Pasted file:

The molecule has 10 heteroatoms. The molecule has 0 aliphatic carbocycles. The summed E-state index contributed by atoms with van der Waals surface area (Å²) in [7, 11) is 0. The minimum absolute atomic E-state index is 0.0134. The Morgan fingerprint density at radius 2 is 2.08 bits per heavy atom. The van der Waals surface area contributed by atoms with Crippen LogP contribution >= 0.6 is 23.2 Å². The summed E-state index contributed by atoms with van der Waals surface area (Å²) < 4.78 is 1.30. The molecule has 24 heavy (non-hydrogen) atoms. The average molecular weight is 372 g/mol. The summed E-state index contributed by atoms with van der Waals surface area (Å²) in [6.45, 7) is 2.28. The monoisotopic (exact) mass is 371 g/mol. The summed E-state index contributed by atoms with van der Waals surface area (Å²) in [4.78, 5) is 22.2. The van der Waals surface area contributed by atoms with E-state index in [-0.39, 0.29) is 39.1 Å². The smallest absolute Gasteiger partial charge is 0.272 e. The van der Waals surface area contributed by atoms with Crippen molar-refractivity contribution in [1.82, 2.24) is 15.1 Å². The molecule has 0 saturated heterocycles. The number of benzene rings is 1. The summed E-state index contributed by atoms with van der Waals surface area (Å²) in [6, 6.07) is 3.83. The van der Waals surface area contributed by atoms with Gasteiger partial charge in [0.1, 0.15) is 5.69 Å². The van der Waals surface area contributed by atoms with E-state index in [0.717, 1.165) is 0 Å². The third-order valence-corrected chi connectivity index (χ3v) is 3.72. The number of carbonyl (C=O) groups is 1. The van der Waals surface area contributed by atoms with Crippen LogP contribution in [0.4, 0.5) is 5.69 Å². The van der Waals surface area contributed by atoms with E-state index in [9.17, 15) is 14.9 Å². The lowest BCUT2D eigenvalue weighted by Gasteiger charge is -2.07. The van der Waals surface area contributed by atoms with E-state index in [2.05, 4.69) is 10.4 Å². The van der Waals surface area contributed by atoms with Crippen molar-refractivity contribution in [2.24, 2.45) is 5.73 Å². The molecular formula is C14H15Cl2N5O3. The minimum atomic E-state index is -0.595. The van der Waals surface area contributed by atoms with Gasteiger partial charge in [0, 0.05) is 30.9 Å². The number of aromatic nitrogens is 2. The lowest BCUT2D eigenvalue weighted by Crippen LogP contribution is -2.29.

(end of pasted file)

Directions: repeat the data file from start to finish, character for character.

The molecule has 10 heteroatoms. The molecule has 0 aliphatic carbocycles. The summed E-state index contributed by atoms with van der Waals surface area (Å²) in [7, 11) is 0. The minimum absolute atomic E-state index is 0.0134. The Morgan fingerprint density at radius 2 is 2.08 bits per heavy atom. The van der Waals surface area contributed by atoms with Crippen LogP contribution >= 0.6 is 23.2 Å². The summed E-state index contributed by atoms with van der Waals surface area (Å²) < 4.78 is 1.30. The molecule has 24 heavy (non-hydrogen) atoms. The average molecular weight is 372 g/mol. The summed E-state index contributed by atoms with van der Waals surface area (Å²) in [6.45, 7) is 2.28. The monoisotopic (exact) mass is 371 g/mol. The summed E-state index contributed by atoms with van der Waals surface area (Å²) in [4.78, 5) is 22.2. The van der Waals surface area contributed by atoms with E-state index in [-0.39, 0.29) is 39.1 Å². The smallest absolute Gasteiger partial charge is 0.272 e. The van der Waals surface area contributed by atoms with Crippen molar-refractivity contribution in [1.82, 2.24) is 15.1 Å². The molecule has 0 saturated heterocycles. The number of benzene rings is 1. The summed E-state index contributed by atoms with van der Waals surface area (Å²) in [6, 6.07) is 3.83. The van der Waals surface area contributed by atoms with Gasteiger partial charge in [0.1, 0.15) is 5.69 Å². The van der Waals surface area contributed by atoms with E-state index in [0.717, 1.165) is 0 Å². The third-order valence-corrected chi connectivity index (χ3v) is 3.72. The number of carbonyl (C=O) groups is 1. The van der Waals surface area contributed by atoms with Crippen LogP contribution in [0.4, 0.5) is 5.69 Å². The van der Waals surface area contributed by atoms with E-state index in [9.17, 15) is 14.9 Å². The lowest BCUT2D eigenvalue weighted by Gasteiger charge is -2.07. The van der Waals surface area contributed by atoms with E-state index in [2.05, 4.69) is 10.4 Å². The van der Waals surface area contributed by atoms with Crippen molar-refractivity contribution in [2.24, 2.45) is 5.73 Å². The molecular formula is C14H15Cl2N5O3. The minimum atomic E-state index is -0.595. The van der Waals surface area contributed by atoms with Gasteiger partial charge in [0, 0.05) is 30.9 Å². The number of aromatic nitrogens is 2. The lowest BCUT2D eigenvalue weighted by Crippen LogP contribution is -2.29.